needlessly and often cruelly killed.
Also, one difference between Chris Hedges and most men is that Hedges
has been a war reporter for a long time: He certainly knows what he is
writing about, but indeed most people do not.
This is from the start of the second page:
Browning in his book “Ordinary Men” tells of a German reserve
police battalion that was recruited to carry out mass executions of
Jews in World War II. Browning’s book echoed the findings of the
Milgram, who concluded that “men are led to kill with little
difficulty.” Browning, like Milgram, illustrates how easily we become
killers. This is a painful truth. It is difficult to accept.
Yes, indeed - and you should
read Browning and Milgram. Especially Browning makes it quite clear
that ordinary human beings can be easily changed into mass murderers:
men" he studied, who definitely were ordinary men for the
most part, and were also not strongly committed Nazis, killed on
average over 160 civilians, who had done them absolutely nothing.
(Also, Browning makes it clear that the one person who protested doing
this was let off without punish-
ment, though this may have been mostly accidental.)
Hedges article ends with a consideration of how this might stop:
To break this
cycle we have to examine ourselves and halt the indiscriminant violence
that sustains our occupations.
Unfortunately, that never
happened, nowhere - and I mean on a massive scale, for
it certainly happened with some individuals, but these were always in a
minority and were usually not listened to.
Spy on Nonprofits with Impunity
item is an article by Ralph Nader (<-
Wikipedia) on his site:
This starts as
Here’s a dirty little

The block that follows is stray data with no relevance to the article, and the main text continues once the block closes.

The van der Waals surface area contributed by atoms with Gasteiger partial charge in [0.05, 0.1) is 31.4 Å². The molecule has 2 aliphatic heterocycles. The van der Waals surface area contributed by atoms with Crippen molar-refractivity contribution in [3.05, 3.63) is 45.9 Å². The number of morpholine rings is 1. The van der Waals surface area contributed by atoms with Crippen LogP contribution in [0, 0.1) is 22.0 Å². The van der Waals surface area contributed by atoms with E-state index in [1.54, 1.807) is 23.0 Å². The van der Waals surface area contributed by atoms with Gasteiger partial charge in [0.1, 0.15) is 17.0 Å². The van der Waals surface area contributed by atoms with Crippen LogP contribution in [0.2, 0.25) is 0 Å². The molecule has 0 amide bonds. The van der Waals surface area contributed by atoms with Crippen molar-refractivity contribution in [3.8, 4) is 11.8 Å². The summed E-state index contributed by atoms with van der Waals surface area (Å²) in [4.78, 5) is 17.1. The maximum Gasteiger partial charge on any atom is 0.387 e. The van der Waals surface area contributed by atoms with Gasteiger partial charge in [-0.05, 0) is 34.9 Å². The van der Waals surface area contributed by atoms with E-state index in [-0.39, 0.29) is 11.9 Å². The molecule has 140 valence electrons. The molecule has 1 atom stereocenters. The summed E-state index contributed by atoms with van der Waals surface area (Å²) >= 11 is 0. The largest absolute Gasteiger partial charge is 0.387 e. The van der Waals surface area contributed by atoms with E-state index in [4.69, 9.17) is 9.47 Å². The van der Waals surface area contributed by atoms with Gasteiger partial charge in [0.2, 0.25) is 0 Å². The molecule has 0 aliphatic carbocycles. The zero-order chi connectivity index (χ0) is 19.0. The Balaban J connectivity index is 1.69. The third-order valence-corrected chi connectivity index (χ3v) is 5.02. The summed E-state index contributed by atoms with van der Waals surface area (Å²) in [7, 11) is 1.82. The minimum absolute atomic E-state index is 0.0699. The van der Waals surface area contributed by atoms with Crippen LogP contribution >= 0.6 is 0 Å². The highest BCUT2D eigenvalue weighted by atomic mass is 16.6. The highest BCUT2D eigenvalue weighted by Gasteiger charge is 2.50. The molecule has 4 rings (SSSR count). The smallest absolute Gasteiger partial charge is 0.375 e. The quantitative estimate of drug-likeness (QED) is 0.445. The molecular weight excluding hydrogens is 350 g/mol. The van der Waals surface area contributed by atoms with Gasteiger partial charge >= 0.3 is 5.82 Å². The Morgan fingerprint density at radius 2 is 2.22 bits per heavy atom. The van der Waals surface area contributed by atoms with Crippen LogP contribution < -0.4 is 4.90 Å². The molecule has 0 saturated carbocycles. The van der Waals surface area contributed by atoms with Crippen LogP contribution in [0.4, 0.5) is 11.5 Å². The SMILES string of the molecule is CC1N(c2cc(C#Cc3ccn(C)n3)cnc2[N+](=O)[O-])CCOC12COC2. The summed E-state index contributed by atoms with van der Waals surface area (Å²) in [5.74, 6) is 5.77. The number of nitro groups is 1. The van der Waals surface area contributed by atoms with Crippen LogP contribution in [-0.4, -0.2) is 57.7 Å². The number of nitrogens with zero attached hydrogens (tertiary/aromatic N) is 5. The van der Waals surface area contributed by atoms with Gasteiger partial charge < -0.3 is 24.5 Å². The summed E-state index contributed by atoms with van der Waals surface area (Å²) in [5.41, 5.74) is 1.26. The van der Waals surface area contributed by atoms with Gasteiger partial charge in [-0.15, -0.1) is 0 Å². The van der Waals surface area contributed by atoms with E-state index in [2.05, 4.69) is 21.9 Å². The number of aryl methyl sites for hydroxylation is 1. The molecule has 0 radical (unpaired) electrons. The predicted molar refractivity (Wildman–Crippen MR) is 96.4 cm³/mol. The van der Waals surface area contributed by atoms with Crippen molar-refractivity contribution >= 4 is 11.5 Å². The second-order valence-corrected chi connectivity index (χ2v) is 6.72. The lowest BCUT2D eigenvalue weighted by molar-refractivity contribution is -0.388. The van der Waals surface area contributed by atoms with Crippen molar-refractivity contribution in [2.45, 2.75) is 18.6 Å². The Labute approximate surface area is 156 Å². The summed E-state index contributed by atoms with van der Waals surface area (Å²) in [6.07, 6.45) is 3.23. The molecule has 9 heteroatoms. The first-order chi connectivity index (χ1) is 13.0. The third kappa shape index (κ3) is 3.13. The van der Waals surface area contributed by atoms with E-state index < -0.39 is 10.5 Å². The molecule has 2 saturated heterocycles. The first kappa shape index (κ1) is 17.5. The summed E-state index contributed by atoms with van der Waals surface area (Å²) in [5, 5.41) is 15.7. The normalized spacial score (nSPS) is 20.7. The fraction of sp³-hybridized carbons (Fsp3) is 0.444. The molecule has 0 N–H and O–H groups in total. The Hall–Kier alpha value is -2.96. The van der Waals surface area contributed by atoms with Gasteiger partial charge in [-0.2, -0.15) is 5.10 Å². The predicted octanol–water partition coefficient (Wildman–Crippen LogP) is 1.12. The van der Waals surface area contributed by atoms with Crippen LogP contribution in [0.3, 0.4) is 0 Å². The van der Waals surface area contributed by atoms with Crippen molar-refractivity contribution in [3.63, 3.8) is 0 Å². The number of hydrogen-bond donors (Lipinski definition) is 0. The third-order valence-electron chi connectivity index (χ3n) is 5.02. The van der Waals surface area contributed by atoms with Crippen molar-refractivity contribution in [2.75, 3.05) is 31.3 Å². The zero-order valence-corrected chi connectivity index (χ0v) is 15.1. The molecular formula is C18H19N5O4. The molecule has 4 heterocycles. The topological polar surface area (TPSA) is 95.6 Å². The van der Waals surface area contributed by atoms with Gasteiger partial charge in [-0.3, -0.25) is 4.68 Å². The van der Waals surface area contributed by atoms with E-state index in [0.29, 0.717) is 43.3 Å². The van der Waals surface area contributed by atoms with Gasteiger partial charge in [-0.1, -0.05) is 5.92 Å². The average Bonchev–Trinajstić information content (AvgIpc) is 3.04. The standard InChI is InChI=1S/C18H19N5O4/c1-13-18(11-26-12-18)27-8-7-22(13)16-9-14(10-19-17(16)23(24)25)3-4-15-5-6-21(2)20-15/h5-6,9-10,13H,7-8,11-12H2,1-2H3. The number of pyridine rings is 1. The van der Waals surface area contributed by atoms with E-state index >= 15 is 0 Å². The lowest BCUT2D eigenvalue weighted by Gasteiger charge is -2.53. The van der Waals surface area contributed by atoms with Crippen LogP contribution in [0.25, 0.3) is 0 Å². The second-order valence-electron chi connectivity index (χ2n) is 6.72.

secret you won’t see in the daily papers: corporations conduct
espionage against US nonprofit organizations without fear of being
brought to justice.
Yes, that means using a
great array of spycraft and snoopery, including planned electronic
surveillance, wiretapping, information warfare, infiltration, dumpster
diving and so much more.
The evidence abounds.
For example, six years
ago, based on extensive documentary evidence, James Ridgeway reported
in Mother Jones on a major corporate espionage scheme by Dow
Chemical focused on Greenpeace and other environmental and food
Greenpeace was running a
potent campaign against Dow’s use of chlorine to manufacture paper and
plastics. Dow grew worried and eventually desperate.
You'll have to check
out Nader's site for the details, but they are convincing. Here is the
Using this information,
Greenpeace filed a lawsuit
against Dow Chemical, Dow’s PR firms Ketchum and Dezenhall Resources,
and others, alleging trespass on Greenpeace’s property, invasion of
privacy by intrusion, and theft of confidential documents.
Yesterday, the D.C. Court of
Greenpeace’s lawsuit. In her decision, Judge Anna Blackburne-Rigsby
notes that “However Greenpeace’s factual allegations may be regarded,”
its “legal arguments cannot prevail as a matter of law” because “the
common law torts alleged by Greenpeace are simply ill-suited as
I do not know whether
the judge was blackmailed or corrupted, but certainly she judged as if
she is in the pocket of big business, which is where most of the U.S.
law is supposed to be anyway, according to its critics.
Note this seems
especially true of U.S. law: the evidence from Europe is a bit
better, in the sense that some of the legal cases that were about
spying have been settled, against the spies. In the U.S. that rarely
happens, and indeed the cases usually do not even reach the courts.
Nader also quotes
found that “Many of the world’s largest corporations and their trade
associations – including the U.S. Chamber of Commerce, Walmart,
Monsanto, Bank of America, Dow Chemical, Kraft, Coca-Cola, Chevron,
Burger King, McDonald’s, Shell, BP, BAE, Sasol, Brown & Williamson
and E.ON – have been linked to espionage or planned espionage against
nonprofit organizations, activists and whistleblowers.”
For they can do the
spying; they have big money; and - this is crucial - neither the U.S.